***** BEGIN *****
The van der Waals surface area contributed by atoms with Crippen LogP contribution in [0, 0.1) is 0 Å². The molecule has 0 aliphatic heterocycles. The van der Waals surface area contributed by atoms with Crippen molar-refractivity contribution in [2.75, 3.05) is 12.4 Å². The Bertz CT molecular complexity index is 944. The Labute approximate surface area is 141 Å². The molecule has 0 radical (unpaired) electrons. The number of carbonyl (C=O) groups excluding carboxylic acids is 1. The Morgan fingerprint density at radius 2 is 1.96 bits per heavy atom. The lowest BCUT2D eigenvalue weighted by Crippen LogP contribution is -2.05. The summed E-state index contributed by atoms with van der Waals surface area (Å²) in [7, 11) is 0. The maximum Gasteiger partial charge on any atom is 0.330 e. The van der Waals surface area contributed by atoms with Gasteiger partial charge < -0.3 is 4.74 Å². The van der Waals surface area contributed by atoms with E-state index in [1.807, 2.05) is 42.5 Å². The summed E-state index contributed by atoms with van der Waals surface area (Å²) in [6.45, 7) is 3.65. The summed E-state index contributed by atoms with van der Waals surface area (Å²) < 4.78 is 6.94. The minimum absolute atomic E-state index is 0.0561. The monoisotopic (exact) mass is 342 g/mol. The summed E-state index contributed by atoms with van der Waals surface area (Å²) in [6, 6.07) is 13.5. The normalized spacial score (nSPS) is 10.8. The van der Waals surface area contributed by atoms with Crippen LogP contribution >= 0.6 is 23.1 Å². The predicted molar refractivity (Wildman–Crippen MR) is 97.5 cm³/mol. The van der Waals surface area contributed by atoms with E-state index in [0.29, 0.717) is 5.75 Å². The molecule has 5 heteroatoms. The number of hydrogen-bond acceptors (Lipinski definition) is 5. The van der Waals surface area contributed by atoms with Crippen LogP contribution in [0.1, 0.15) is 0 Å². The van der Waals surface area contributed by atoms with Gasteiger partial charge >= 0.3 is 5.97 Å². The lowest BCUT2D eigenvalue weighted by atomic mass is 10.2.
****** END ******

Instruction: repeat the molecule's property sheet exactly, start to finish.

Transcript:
The van der Waals surface area contributed by atoms with Crippen LogP contribution in [0, 0.1) is 0 Å². The molecule has 0 aliphatic heterocycles. The van der Waals surface area contributed by atoms with Crippen molar-refractivity contribution in [2.75, 3.05) is 12.4 Å². The Bertz CT molecular complexity index is 944. The Labute approximate surface area is 141 Å². The molecule has 0 radical (unpaired) electrons. The number of carbonyl (C=O) groups excluding carboxylic acids is 1. The Morgan fingerprint density at radius 2 is 1.96 bits per heavy atom. The lowest BCUT2D eigenvalue weighted by Crippen LogP contribution is -2.05. The summed E-state index contributed by atoms with van der Waals surface area (Å²) in [7, 11) is 0. The maximum Gasteiger partial charge on any atom is 0.330 e. The van der Waals surface area contributed by atoms with Gasteiger partial charge < -0.3 is 4.74 Å². The van der Waals surface area contributed by atoms with E-state index in [1.807, 2.05) is 42.5 Å². The summed E-state index contributed by atoms with van der Waals surface area (Å²) in [6.45, 7) is 3.65. The summed E-state index contributed by atoms with van der Waals surface area (Å²) < 4.78 is 6.94. The minimum absolute atomic E-state index is 0.0561. The monoisotopic (exact) mass is 342 g/mol. The summed E-state index contributed by atoms with van der Waals surface area (Å²) in [6, 6.07) is 13.5. The normalized spacial score (nSPS) is 10.8. The van der Waals surface area contributed by atoms with Crippen LogP contribution >= 0.6 is 23.1 Å². The predicted molar refractivity (Wildman–Crippen MR) is 97.5 cm³/mol. The van der Waals surface area contributed by atoms with E-state index in [0.29, 0.717) is 5.75 Å². The molecule has 5 heteroatoms. The number of hydrogen-bond acceptors (Lipinski definition) is 5. The van der Waals surface area contributed by atoms with Crippen LogP contribution in [0.1, 0.15) is 0 Å². The van der Waals surface area contributed by atoms with Gasteiger partial charge >= 0.3 is 5.97 Å². The lowest BCUT2D eigenvalue weighted by atomic mass is 10.2.